Cincinnati World Piano Competition fires Awadagin Pratt
The XV International Tchaikovsky Competition just wrapped up. The 17th Fryderyk Chopin International Piano Competition commences in October. The screening jury for the 15th Van Cliburn International Piano Competition is traveling the world looking for it's next set of contestants for 2017. Meanwhile, the Cincinnati World Piano Competition, which just wrapped up it's latest competition last month with the finals held before a packed house...fired Awadagin Pratt, one of Classical music's finest pianists and a piano professor and artist in residence at the University of Cincinnati College-Conservatory of Music - with an e-mail.
What did Pratt do wrong? Nothing, if you read their press statement:
"We're looking for an expanded skill set in our artistic director as we pursue our mission to inspire and positively impact audiences in our diverse communities with the joy and power of piano music," the statement says. "We've begun an aggressive search and hope to have an announcement soon."
In the wake of this, three board members, including the chairman, have resigned.
Competition partners Cincinnati Conservatory of Music and the Cincinnati Symphony Orchestra said they were caught completely off guard.
Let's see, you fired one of the music world's most highly respected artists and educators, a one of African-American heritage, while stating that your mission is to "inspire and positively impact audiences in our diverse communities with the joy and power of piano music."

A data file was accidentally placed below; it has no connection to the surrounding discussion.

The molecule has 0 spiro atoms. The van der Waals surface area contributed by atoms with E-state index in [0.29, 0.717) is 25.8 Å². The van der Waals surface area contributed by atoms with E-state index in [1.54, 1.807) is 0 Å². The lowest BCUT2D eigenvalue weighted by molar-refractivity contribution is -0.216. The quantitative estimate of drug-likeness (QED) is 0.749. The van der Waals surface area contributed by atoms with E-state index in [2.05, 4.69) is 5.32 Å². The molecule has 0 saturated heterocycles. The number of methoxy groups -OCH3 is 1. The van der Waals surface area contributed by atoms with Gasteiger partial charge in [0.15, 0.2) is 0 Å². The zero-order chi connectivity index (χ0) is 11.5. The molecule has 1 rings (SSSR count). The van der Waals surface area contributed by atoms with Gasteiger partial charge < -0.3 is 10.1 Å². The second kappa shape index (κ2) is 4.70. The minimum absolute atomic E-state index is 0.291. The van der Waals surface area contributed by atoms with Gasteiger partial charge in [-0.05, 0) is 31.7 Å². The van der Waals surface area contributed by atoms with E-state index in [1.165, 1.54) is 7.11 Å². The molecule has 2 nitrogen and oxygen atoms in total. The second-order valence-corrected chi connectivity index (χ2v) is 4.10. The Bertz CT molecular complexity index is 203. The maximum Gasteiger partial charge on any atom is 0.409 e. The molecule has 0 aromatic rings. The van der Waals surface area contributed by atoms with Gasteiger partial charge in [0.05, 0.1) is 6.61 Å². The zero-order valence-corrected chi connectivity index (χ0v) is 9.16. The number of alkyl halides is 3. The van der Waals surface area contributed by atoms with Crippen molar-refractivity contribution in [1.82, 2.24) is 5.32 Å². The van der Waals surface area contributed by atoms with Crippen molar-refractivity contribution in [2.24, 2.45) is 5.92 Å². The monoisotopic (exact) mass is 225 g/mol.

The only hint of controversy I have found happened in last year's competition. As reported at Cincinnati.com, "In 2014, he and the jury decided not to award a silver medal, instead awarding two bronze medals in a tie, which upset some audience members and patrons." Nothing unusual. It has happened at other competitions.
I have no idea what precipitated this action, but I do look forward to hearing more. In the meantime, those responsible for his ouster, including competition executive director Mark Ernster, might find themselves in an awkward moment if they find themselves in the same line as Pratt at Starbucks.
You can watch Awadagin Pratt in a White House performance below. You can hear Mr. Pratt on Houston Public Media discuss Brahms, Brunge, and Beards, here.